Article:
9. How (un)safe is Cape Town?As with any large international city, Cape Town has its share of opportunistic crime, but the city is safe to visit if you keep your wits about you and crime can be avoided simply by not venturing into undesirable areas. As a visitor, you are less likely to encounter problems while visiting the townships if you are escorted by a township resident—although you should not venture into such areas without an organised tour group or a fairly large group in accompaniment. During the day time it is quite safe to walk around the city centre. Troublesome people and beggars are, in general, quite respectful and will accept a stern “no”. At night time, make sure that you remain vigilant and stay on well-lit and crowded streets. Crime, including muggings and theft, tends to be more prevalent in areas such as Seapoint, Greenpoint, Salt River, Observatory, Mowbray, and the Cape Flats. While driving, it is important to be aware of people approaching the car at traffic lights for smash-and-grab theft, so don’t leave valuables on the seats or on your lap. It is also important not to leave your valuables unattended in vehicles, restaurants and public spaces. Use your discretion, and if insure of anything, be sure to ask for advice – South Africans are always more than happy to promote safety in their beautiful country.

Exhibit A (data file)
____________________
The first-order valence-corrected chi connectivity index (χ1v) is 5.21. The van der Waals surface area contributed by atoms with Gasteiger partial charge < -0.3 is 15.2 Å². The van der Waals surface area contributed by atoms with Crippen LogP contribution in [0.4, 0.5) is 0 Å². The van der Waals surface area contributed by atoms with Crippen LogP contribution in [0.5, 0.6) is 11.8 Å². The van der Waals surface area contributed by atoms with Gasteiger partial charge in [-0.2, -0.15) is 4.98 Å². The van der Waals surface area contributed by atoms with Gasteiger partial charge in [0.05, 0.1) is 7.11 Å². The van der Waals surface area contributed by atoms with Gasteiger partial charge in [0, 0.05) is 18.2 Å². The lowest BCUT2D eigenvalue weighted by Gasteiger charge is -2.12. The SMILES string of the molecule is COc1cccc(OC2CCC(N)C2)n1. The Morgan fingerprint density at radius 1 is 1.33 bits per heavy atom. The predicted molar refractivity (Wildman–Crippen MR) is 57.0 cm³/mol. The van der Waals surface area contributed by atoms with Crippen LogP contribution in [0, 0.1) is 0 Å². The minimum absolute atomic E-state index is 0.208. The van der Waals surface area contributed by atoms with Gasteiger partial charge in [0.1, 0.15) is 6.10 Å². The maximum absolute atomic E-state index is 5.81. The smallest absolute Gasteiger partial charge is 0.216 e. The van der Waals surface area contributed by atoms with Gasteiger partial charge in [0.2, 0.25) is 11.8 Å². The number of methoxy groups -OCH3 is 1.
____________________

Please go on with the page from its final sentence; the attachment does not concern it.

10. Can we do a safari in the Western Cape?There are 3 privately owned safari parks within a 300km range of Cape Town. All of these reserves offer both day and overnight safaris. Costs for the various safari options differ, with a day safari priced at around 1250 Rand per person (lunch and guided safari included) and an overnight safari costing around 2100 Rand per person (accommodation, lunch, 2 guided safaris, dinner and breakfast included).

  11. Do we need to bring Rands from home?This is not necessary. There are banks across Cape Town that will exchange cash and traveller’s cheques and there are plenty of ATMs. Always make use of ATM’s with a security guard present. Outside of banking hours, there are bureaux de change situated at the Waterfront and other shopping malls that have extended hours (open on Saturday afternoons and all day on Sundays).

  12. How far is the nearest airport?Cape Town international is about 40km from the guesthouse – about a 40 minute drive in moderate traffic.